People will try to tell you that young people today aren’t nearly as smart and focused as the kids 30-40 years ago. Kids under 18 are considered slackers and lazy.
This argument is mainly made by people who have forgotten how we were as kids.
I think older generations maintain a fear of a certain amount of kids in general. In particular, one strange and mysterious group who will from here on out be referred to as teenagers.
I am not sure from where this fear and trepidation comes, but I do think TV shows play a role by giving teenagers a bad name. Most of the high school kids on TV are pregnant, runaways, in a gang, drug users, thieves, steroid users, murderers, or at the minimum (and most likely) a smart mouth and know-it-all to their parents.
Today, I am here to make the argument that teenagers today, are not only as good as previous generations, but in fact they are better and even smarter than we were at the same age.
The reason they are smarter today, because they have better games to play. In particular, video games.
Think about it, kids 30-40 years ago had no video games. We lived in some sort of prehistoric world, where our form of entertainment was going outside and getting fresh air.
If we could round up enough kids from adjoining farms we might have been able to get a pickup game of tag or hide-in-seek going, but mainly we would chase cattle, throw rocks, and go to sleep at 7:00 p.m.
In the early 1900’s the most popular toy was Crayons (the word toy is questionable here). Our society advanced during the 40’s when Candyland was the number one choice. We tried to get smarter in the 1970’s when the Rubik’s Cube was the top seller, so we have made progress with our toys and our children’s intelligence (even though most of us couldn’t solve the Cube).
As old people we can’t even try and compare ourselves with today’s kids who play a minimum of 143 hours per week of X-Box.
Have you seen today’s video games? To anyone with a brain older than 27, they are unbelievably complicated. We have a better chance of understanding the depressed mind of a 15 year old girl, than we have of successfully playing and mastering a video game.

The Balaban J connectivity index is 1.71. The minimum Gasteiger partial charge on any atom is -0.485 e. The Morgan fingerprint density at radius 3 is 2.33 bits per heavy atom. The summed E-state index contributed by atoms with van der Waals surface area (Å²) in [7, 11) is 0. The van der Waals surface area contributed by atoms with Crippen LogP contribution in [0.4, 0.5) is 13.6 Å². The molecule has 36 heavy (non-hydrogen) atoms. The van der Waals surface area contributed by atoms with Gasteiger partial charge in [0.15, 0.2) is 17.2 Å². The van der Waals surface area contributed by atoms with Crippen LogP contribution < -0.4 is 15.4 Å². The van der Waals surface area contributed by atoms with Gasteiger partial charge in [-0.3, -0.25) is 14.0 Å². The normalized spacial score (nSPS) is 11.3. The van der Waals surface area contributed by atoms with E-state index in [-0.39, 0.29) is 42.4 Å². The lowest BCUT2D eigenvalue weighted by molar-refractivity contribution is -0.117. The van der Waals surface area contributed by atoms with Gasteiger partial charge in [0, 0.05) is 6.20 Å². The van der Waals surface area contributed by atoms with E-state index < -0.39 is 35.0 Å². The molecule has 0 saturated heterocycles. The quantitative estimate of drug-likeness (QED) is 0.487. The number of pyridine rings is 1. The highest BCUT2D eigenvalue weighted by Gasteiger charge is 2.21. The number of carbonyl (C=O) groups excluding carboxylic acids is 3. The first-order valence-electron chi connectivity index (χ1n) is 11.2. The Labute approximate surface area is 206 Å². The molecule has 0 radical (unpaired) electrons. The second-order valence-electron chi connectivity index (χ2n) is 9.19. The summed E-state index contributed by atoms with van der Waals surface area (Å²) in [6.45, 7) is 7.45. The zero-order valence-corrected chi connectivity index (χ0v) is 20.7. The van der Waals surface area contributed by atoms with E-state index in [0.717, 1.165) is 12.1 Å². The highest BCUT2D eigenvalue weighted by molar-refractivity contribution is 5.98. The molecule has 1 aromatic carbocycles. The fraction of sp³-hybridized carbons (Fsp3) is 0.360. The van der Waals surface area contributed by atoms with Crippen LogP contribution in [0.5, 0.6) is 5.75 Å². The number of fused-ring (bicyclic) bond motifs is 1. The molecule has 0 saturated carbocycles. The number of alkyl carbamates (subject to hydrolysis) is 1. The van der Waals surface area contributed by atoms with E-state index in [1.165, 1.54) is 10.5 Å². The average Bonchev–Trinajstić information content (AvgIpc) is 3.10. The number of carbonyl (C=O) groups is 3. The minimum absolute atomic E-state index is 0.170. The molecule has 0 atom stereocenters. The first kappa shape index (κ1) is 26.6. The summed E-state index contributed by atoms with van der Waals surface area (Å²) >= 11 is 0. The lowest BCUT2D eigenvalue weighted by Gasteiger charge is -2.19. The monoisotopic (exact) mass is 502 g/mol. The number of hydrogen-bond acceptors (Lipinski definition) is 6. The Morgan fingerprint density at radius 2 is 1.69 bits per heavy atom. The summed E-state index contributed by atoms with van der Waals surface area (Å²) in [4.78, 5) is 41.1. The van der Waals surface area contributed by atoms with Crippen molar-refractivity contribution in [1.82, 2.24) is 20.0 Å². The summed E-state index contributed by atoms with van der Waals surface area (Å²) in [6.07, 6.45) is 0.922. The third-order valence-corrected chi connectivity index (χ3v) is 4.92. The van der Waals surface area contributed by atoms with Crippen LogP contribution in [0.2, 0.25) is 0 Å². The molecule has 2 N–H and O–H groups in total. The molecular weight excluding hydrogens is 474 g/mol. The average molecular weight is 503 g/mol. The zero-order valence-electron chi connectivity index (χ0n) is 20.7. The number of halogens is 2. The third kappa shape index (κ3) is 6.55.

If you purchase a video game (for yourself), you might as well as throw your money in the sewer.
For one thing, you can’t hook-up the machine by yourself, and simply by trying you are guaranteed an aneurysm. You will be as confused as Paris Hilton at a spelling bee or Miss South Carolina on the topic of geography.
Items sold in stores come with labels that say things like “must be 6 years old” to play. Video games should say “if you pay for your own health insurance don’t even think about buying this because your head will explode”.
If by accident you can get the game hooked up, there is no chance you can actually play it.
There are too many buttons to push at once. There is a reason cell phones have a green button with a picture of a phone on it to push when we want to make a call, and a red one to push when the call is over. They are made for us, people who grew up playing Candyland.
So, there you go. Young people are smarter because they can play video games. We try and shame our kids, by convincing them that if they don’t go outside and play they are wasting their lives, but if there was an X-Box in the 50’s, 60’s, or 70’s our behinds would have been parked in the house on the couch (or davenport for you 50’s kids).
Don’t kid yourself about the good old days. We went outside because there was no air conditioning. In addition, our parents couldn’t stand listening to us any longer, so they didn’t allow us inside until they screamed for us (conveniently it was usually after dark).
If you don’t buy my argument, challenge a 12 year-old to the video game of his/her choice. If you can beat him/her then you can make the argument that we are smarter.
Actually if we were smarter than the average teenager, we wouldn’t have spent 12.5 billion dollars on video games in 2006.
We would just give our kids a Candyland game, a Rubik’s Cube, and send them outside until we called them in for dinner (most likely, well after dark).